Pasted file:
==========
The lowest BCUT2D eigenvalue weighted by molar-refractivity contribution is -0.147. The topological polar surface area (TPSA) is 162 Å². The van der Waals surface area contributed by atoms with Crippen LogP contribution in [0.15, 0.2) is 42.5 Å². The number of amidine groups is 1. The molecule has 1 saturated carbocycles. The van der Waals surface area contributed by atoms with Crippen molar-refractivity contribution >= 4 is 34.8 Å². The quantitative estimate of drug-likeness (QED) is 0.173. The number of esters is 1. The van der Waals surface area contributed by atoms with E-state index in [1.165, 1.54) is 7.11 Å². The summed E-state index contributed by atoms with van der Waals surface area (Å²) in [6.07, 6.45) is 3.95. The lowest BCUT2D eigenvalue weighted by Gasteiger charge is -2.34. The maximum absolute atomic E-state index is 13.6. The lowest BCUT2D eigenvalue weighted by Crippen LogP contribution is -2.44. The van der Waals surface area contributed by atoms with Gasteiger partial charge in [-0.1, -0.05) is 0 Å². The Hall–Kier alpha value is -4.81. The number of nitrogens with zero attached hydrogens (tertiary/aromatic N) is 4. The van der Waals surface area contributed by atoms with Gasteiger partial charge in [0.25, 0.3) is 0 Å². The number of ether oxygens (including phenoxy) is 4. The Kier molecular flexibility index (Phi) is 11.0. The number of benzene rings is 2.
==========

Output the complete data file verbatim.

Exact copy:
The lowest BCUT2D eigenvalue weighted by molar-refractivity contribution is -0.147. The topological polar surface area (TPSA) is 162 Å². The van der Waals surface area contributed by atoms with Crippen LogP contribution in [0.15, 0.2) is 42.5 Å². The number of amidine groups is 1. The molecule has 1 saturated carbocycles. The van der Waals surface area contributed by atoms with Crippen molar-refractivity contribution >= 4 is 34.8 Å². The quantitative estimate of drug-likeness (QED) is 0.173. The number of esters is 1. The van der Waals surface area contributed by atoms with E-state index in [1.165, 1.54) is 7.11 Å². The summed E-state index contributed by atoms with van der Waals surface area (Å²) in [6.07, 6.45) is 3.95. The lowest BCUT2D eigenvalue weighted by Gasteiger charge is -2.34. The maximum absolute atomic E-state index is 13.6. The lowest BCUT2D eigenvalue weighted by Crippen LogP contribution is -2.44. The van der Waals surface area contributed by atoms with Gasteiger partial charge in [-0.1, -0.05) is 0 Å². The Hall–Kier alpha value is -4.81. The number of nitrogens with zero attached hydrogens (tertiary/aromatic N) is 4. The van der Waals surface area contributed by atoms with Gasteiger partial charge in [0.25, 0.3) is 0 Å². The number of ether oxygens (including phenoxy) is 4. The Kier molecular flexibility index (Phi) is 11.0. The number of benzene rings is 2.